Jeffrey Wasserstrom: A Reformist Chinese Leader? Stop Fooling YourselfRoundup: Historians' Take
tags: Jeffrey Wasserstrom, China, Time Magazine, reform
Jeffrey Wasserstrom is the author of China in the 21st Century: What Everyone Needs to Know, an updated edition of which has just been published by Oxford University Press.
For those of us who have tracked Chinese political trends since the late 1970s when Deng Xiaoping came to power, reading the news about China these days can prove strangely disorienting. One week, we’ll be struck by a slew of stories, on everything from fast trains to record growth rates, which underscore how different China is than it was when Deng first launched his reforms. The next week, though, we’ll be struck just as powerfully by a sense of eerie familiarity. Headline after headline — about the intractability of corruption, the death of a watermelon vendor or a petitioner’s desperate attempt to draw attention to this plight by detonating an explosive device at a Beijing airport — seem just like those we came across a few years or even a couple of decades ago.
Last week, things got especially strange because a big we’re-in-new-territory and a significant here-we-go-again China story hit simultaneously. In the former category, there was the release of new Pew Global Attitudes Project figures showing just how many people around the world are now convinced China is or soon will be the leading global superpower. Of the many stories that triggered déjà vu, one of the most significant told of Xu Zhiyong, a moderate campaigner for civil rights and the rule of law and whistle-blower on official corruption, who has been detained.
It’s worth remembering, where the Pew numbers are concerned, that when Deng took over a country, which was still reeling from the tumult of the decade-long Cultural Revolution (1966–76), not only did he make the need to modernize China his mantra, but many Americans wished him Godspeed. The main U.S. worry then was about a weak China unable to feed itself, and an unstable China that might prove a wild-card actor in global affairs. There was little thought that China could one day go head to head with America. There was also a lot of hope in the West that economic development in China would bring democracy in its wake, especially among those convinced Deng would prove a thoroughgoing, rather than just economic, reformer....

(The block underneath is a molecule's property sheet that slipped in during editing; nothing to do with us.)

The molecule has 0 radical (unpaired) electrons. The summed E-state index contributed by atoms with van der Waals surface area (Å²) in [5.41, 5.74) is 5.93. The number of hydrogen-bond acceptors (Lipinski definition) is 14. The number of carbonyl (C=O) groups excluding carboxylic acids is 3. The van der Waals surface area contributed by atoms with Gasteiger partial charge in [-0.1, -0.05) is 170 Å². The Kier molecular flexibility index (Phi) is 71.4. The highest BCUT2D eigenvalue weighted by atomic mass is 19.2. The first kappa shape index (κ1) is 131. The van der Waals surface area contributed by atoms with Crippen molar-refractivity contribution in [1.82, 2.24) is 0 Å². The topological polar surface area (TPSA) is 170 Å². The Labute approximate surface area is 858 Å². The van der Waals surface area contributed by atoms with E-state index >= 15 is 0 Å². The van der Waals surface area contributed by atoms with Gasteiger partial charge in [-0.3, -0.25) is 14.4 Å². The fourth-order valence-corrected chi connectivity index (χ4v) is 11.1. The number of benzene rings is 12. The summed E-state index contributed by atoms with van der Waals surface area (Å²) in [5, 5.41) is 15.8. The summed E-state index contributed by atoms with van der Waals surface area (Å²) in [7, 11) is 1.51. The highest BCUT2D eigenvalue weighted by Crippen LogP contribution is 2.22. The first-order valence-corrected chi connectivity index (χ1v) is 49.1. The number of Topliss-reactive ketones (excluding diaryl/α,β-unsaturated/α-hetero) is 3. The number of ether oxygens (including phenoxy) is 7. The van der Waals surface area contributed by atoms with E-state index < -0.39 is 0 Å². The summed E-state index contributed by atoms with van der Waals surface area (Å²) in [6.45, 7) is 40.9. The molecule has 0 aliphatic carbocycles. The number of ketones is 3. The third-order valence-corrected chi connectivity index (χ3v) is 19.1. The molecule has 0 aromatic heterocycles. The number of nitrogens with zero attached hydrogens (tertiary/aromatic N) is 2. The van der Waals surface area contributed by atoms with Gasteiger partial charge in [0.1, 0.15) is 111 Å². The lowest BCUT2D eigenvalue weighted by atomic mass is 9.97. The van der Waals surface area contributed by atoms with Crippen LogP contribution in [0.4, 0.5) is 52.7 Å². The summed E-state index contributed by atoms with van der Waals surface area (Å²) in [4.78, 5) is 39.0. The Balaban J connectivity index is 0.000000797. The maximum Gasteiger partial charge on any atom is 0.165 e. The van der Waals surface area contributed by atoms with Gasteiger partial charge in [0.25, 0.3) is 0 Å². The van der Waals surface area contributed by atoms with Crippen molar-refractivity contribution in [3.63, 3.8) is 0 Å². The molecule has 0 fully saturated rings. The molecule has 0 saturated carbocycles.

comments powered by Disqus
- 1619 Project: New York Times Magazine Publishes Special Edition Dedicated to American Slavery and Its Legacies
- National Security Archive Releases New Briefing Book on Chernobyl through the Eyes of the Soviet Politburo, KGB, and U.S. Intelligence
- Before Trump eyed Greenland: Here’s what happened last time the US bought a large chunk of the Arctic
- Illinois Governor Signs Bill Mandating Public Schools Teach LGBTQ History
- Controversial Monument to Women’s Suffrage Redesigned to Include Sojourner Truth
- Historian Elizabeth Hinton Profiled in Harvard Magazine: Color and Incarceration
- 'Clearly, he did not take part in our curriculum': Historians bash Ken Cuccinelli's revised Statue of Liberty Poem
- The Increasing Popularity of Hotel Historians
- If You Call It History, You’ve Got to Do History’: Historians Chafe at a Video That Omitted Their University’s Whites-Only Origins
- Abraham Lincoln Presidential Library and Museum gets grants to help publish Abraham Lincoln papers